Figure 5 shows the S-parameter results obtained in the electromagnetic simulation software of the antenna structure and the surface current distribution diagram at 5 GHz. It can be seen from the simulation result graph that when the left port of the antenna is connected to the excitation source and the right port is connected to a 50 Ω load, a large amount of current is coupled to the right antenna element, which reduces the irrelevance between the antenna elements. Since the two ground planes of the antenna element are not connected, there is no ground current coupling. The reason for the formation of this coupling mainly comes from the spatial coupling. At the same time, the isolation of the antenna remains above 13.6 dB in the 3.2–14 GHz working frequency band. The low isolation between antenna elements makes it impossible to use in MIMO systems. Although the working frequency band of the antenna meets the design requirements of the UWB antenna, in practical applications, the MIMO antenna needs to share the ground plane with the system, which requires the antenna elements in the MIMO antenna to share the ground plane. MIMO antennas that do not share the ground plane are not suitable for wireless communication systems [27], so the antenna elements need to be ground-connected.

Figure 6 shows a schematic diagram of the connection structure of the three ground planes. To further determine the ground connection structure and obtain better UWB MIMO antenna performance indicators, Figure 7 shows the S-parameter simulation results of three connection structures. It can be seen from Figure 7 that the return loss of A1 connection structure and A2 connection structure at 3.7–6.6 GHz and 3.7–6.9 GHz is greater than −10 dB, and this frequency band cannot work normally, thereby reducing the overall working frequency band of the antenna. Also, the isolation in the passband is greater than 12.9 dB and 16.2 dB, respectively. A3 connection structure achieves good impedance matching within 1.9–14 GHz while achieving isolation greater than 18.4 dB. In summary, loading an X-shaped stub between ground planes can more effectively improve the isolation between antenna elements and the working frequency band. For A1 and A2 connection structures, as the coverage area of the connection stubs increases, the isolation of the antenna in the passband is improved, while the S11 result hardly changes. This article will specifically discuss the impact of the number of loaded X-shaped stubs on antenna isolation in Section 2.3 to achieve higher isolation between antenna elements.

To further study the influence of different connection structures on antenna performance, Figure 8 shows the surface current distribution diagrams of A1, A2, and A3 at 3 GHz. In the figure, the currents distributed on the feeders and radiating patches in the right antenna element of A3 structure are significantly smaller than those of A1 and A2 structures, and most of the current is concentrated on the loaded X-shaped branch. Thus, it can be verified that A3 structure loaded with an X-shaped stub in Figure 7 can achieve higher isolation between antenna elements and effectively reduce the mutual coupling between the elements. Different connection structures make the surface current distribution paths of the left antenna element connected to the excitation source different so that the frequency bands at which the antenna achieves impedance matching are different.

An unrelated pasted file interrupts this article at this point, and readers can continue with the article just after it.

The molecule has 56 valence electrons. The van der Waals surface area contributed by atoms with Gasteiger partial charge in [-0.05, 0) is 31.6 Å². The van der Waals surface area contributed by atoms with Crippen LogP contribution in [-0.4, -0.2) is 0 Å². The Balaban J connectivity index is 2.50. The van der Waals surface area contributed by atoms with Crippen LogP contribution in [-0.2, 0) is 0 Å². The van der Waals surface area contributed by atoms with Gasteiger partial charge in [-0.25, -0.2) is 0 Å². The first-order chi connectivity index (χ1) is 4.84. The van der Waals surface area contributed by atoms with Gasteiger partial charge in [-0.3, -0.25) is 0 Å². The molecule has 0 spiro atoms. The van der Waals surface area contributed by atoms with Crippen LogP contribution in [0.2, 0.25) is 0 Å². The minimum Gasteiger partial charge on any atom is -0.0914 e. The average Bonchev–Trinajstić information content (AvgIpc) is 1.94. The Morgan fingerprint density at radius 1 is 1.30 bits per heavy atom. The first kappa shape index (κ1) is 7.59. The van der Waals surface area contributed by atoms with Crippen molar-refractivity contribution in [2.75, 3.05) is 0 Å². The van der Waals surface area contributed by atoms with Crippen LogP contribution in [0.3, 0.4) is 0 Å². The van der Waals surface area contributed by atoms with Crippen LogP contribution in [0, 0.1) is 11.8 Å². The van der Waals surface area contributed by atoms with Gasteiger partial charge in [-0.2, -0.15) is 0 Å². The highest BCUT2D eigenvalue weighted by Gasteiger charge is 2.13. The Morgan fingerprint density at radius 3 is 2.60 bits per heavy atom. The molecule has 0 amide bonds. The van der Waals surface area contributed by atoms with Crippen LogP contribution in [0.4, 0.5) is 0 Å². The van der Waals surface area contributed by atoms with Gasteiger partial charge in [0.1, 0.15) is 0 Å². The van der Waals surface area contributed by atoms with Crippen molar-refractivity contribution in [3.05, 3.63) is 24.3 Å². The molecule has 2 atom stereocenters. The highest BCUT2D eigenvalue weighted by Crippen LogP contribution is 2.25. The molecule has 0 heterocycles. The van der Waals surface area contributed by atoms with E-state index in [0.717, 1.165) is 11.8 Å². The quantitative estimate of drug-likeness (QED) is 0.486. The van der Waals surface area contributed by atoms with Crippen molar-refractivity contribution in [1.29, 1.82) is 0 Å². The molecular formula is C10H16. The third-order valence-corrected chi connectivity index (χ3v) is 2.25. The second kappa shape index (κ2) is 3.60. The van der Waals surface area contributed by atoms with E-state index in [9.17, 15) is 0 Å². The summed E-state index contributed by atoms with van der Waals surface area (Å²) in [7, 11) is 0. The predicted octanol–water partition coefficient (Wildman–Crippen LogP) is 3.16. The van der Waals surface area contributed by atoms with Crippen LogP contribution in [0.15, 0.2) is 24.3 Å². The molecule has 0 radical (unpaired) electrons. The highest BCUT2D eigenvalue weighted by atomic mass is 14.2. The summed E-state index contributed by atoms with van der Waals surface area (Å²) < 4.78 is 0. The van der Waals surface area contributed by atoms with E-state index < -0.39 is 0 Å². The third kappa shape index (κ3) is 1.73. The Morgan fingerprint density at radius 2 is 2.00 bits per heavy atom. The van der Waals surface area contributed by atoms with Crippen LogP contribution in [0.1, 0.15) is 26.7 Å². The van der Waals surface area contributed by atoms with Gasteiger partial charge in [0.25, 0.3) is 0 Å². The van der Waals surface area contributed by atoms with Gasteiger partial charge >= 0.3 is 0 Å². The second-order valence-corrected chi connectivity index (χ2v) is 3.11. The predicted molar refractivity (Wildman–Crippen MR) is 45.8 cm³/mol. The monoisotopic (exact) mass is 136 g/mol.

2.3. Influence of the Number of X-Shaped Stubs

Figure 9 shows the S-parameter simulation results for different numbers of X-shaped stubs. The width of each stub connecting with the ground is 0.5 mm, and the interval between each stub is 0.5 mm. It can be seen from the figure that with the increase in the number of X-shaped stubs, the working frequency band of the MIMO antenna has hardly changed (1.9–14 GHz), while the isolation of the antenna at low frequencies is gradually improved. Although the isolation at low frequencies is further improved when four X-shaped stubs are loaded, the isolation at high frequencies around 8–10 GHz is less than 20 dB, which makes the antenna isolation greater than 19.3 dB in the working frequency band. Therefore, the antenna structure loaded with three X-shaped stubs is used as the two-port UWB MIMO antenna decoupling structure designed in this article. While achieving the miniaturization of the antenna (18 × 28 × 1.6 mm3), the isolation of the antenna is maintained above 20.3 dB within 1.9–14 GHz.

Figure 10 shows the surface current distribution diagram of the antenna structure with different numbers of X-shaped stubs at 9 GHz. It can be seen from the figure that as the number of stubs increases, the current coupling between antenna elements increases at this frequency. The current coupling situation corresponds to the value of S21 at this frequency in Figure 9, which verifies the consistency of the results.